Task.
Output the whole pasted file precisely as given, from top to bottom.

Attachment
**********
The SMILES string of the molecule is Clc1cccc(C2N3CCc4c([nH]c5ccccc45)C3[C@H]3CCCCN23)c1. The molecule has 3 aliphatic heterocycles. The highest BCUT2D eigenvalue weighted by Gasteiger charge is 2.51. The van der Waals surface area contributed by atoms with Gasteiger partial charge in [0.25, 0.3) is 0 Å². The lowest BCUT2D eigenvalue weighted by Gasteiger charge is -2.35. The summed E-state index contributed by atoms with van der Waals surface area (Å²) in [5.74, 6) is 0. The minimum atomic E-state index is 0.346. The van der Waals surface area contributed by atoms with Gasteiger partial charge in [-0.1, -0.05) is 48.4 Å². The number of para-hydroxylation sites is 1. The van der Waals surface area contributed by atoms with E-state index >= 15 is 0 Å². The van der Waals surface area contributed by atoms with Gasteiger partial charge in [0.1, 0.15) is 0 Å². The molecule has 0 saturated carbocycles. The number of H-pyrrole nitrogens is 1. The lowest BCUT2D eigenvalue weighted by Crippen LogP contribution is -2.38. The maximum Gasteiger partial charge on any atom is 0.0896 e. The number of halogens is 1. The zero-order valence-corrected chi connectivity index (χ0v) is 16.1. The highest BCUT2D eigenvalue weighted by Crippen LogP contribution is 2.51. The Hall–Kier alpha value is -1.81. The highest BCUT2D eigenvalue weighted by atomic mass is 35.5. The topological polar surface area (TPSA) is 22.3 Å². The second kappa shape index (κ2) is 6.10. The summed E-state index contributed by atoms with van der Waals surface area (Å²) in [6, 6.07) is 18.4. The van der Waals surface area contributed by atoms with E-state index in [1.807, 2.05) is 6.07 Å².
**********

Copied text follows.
The SMILES string of the molecule is Clc1cccc(C2N3CCc4c([nH]c5ccccc45)C3[C@H]3CCCCN23)c1. The molecule has 3 aliphatic heterocycles. The highest BCUT2D eigenvalue weighted by Gasteiger charge is 2.51. The van der Waals surface area contributed by atoms with Gasteiger partial charge in [0.25, 0.3) is 0 Å². The lowest BCUT2D eigenvalue weighted by Gasteiger charge is -2.35. The summed E-state index contributed by atoms with van der Waals surface area (Å²) in [5.74, 6) is 0. The minimum atomic E-state index is 0.346. The van der Waals surface area contributed by atoms with Gasteiger partial charge in [-0.1, -0.05) is 48.4 Å². The number of para-hydroxylation sites is 1. The van der Waals surface area contributed by atoms with E-state index >= 15 is 0 Å². The van der Waals surface area contributed by atoms with Gasteiger partial charge in [0.1, 0.15) is 0 Å². The molecule has 0 saturated carbocycles. The number of H-pyrrole nitrogens is 1. The lowest BCUT2D eigenvalue weighted by Crippen LogP contribution is -2.38. The maximum Gasteiger partial charge on any atom is 0.0896 e. The number of halogens is 1. The zero-order valence-corrected chi connectivity index (χ0v) is 16.1. The highest BCUT2D eigenvalue weighted by Crippen LogP contribution is 2.51. The Hall–Kier alpha value is -1.81. The highest BCUT2D eigenvalue weighted by atomic mass is 35.5. The topological polar surface area (TPSA) is 22.3 Å². The second kappa shape index (κ2) is 6.10. The summed E-state index contributed by atoms with van der Waals surface area (Å²) in [6, 6.07) is 18.4. The van der Waals surface area contributed by atoms with E-state index in [1.807, 2.05) is 6.07 Å².